(ZeroHedge) We've talked quite a bit in the past about the foreign oligarch demand-driven boom in Manhattan real estate prices and the dollar strength-induced bust in the market for luxury Miami condos. As the dollar continues to surge and signs emerge that the hot money laundering trade may be waning, here are some clues as to where the 0.002 percenters of the world can be found going forward.
The dominance of Asian cities illustrates a larger trend. For the first time, Asia overtook North America as the region with the second-largest growth in ultra-high-net individuals. The wealthy in Asia also now hold more money overall than those in North America: $5.9 trillion compared to $5.5 trillion. However, Europe still reigns supreme, with the greatest growth in the number of super-rich and with the wealthiest super-rich overall. Europe's high-net individuals hold $6.4 trillion.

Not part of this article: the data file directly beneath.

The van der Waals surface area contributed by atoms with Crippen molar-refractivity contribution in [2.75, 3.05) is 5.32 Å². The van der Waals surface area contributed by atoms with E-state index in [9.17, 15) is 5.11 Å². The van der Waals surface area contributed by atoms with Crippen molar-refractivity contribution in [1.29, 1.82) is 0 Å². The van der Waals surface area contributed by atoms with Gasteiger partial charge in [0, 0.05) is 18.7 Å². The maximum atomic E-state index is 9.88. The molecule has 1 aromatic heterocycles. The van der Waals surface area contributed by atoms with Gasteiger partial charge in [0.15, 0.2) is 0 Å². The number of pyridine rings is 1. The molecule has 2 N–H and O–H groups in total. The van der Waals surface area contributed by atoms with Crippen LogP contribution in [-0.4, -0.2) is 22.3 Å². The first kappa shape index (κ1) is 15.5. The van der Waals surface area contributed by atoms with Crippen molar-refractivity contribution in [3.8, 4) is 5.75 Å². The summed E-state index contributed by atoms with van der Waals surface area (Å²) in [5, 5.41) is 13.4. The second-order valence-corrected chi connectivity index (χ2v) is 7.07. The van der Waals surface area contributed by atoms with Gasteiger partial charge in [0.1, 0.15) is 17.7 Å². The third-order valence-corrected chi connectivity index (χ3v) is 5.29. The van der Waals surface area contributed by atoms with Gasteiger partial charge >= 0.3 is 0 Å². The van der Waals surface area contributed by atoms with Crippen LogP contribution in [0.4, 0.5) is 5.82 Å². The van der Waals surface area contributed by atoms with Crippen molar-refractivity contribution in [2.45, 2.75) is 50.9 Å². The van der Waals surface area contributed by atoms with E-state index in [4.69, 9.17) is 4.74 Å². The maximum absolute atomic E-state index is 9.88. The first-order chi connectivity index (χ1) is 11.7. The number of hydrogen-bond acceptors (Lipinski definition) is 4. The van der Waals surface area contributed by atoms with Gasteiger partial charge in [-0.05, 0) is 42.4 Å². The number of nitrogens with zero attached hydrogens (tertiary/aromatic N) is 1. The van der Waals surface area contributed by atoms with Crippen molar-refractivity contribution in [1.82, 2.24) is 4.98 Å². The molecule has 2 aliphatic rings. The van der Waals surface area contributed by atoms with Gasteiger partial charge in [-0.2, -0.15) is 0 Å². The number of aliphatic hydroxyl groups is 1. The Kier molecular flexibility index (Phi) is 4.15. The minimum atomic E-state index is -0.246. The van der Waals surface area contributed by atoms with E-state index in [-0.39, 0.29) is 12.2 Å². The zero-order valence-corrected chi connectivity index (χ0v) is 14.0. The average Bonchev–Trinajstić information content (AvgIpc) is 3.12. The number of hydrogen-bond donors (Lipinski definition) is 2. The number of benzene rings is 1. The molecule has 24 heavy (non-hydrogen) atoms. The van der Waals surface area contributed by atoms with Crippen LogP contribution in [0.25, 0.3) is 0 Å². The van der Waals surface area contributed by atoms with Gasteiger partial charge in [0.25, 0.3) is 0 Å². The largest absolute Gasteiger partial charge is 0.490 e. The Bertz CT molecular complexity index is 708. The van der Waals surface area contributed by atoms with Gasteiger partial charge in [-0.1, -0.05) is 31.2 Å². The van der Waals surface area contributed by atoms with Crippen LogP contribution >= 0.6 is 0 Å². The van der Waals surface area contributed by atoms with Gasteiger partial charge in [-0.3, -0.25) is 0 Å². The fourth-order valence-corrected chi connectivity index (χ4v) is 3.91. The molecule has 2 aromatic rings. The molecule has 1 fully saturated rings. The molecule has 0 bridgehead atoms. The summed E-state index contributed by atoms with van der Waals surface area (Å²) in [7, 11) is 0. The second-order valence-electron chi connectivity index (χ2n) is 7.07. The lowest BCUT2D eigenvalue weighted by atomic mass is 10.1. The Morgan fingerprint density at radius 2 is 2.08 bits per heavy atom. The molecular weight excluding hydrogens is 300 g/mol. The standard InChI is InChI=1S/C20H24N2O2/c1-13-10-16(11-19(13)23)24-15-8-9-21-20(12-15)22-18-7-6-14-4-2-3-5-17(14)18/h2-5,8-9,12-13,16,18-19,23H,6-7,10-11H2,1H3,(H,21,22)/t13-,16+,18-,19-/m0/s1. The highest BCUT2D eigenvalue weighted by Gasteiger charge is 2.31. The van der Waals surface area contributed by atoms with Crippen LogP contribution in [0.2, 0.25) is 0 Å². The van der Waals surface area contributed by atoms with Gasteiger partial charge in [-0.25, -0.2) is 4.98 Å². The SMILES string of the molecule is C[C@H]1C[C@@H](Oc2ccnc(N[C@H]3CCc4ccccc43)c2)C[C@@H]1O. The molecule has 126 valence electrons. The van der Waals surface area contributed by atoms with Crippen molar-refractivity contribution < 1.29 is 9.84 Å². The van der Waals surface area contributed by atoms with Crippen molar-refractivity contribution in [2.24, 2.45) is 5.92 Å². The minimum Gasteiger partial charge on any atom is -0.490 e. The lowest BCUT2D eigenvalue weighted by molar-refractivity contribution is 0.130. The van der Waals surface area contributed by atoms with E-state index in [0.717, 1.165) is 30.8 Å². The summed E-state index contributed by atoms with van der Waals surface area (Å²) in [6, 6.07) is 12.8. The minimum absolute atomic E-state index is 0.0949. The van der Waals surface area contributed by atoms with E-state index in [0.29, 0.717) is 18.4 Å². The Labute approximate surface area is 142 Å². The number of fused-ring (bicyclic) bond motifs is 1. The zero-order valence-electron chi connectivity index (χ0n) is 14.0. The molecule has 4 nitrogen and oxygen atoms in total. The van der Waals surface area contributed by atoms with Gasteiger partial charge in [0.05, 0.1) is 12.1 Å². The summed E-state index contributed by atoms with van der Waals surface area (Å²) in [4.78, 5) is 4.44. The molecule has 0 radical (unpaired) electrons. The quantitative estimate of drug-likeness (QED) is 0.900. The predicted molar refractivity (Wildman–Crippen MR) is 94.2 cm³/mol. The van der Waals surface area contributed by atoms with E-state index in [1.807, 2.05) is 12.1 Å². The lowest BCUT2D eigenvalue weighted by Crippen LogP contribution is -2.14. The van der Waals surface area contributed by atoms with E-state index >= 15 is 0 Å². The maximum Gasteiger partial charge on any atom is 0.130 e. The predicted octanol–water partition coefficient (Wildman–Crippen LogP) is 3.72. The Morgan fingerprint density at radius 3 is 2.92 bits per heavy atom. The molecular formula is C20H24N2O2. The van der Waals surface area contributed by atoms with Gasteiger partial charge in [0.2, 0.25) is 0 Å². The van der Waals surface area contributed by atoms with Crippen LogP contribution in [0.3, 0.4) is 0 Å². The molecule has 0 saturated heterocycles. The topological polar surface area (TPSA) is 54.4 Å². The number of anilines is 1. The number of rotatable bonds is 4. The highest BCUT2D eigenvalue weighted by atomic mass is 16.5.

Not surprisingly, the global super-rich are a highly mobile bunch. According to Knight Frank's survey of some 500 leading bankers and wealth advisors across the globe, the world's super-rich continue to flee Russia and Asia to stash money in real estate in North American and European cities. Russians are the most likely to be looking elsewhere.
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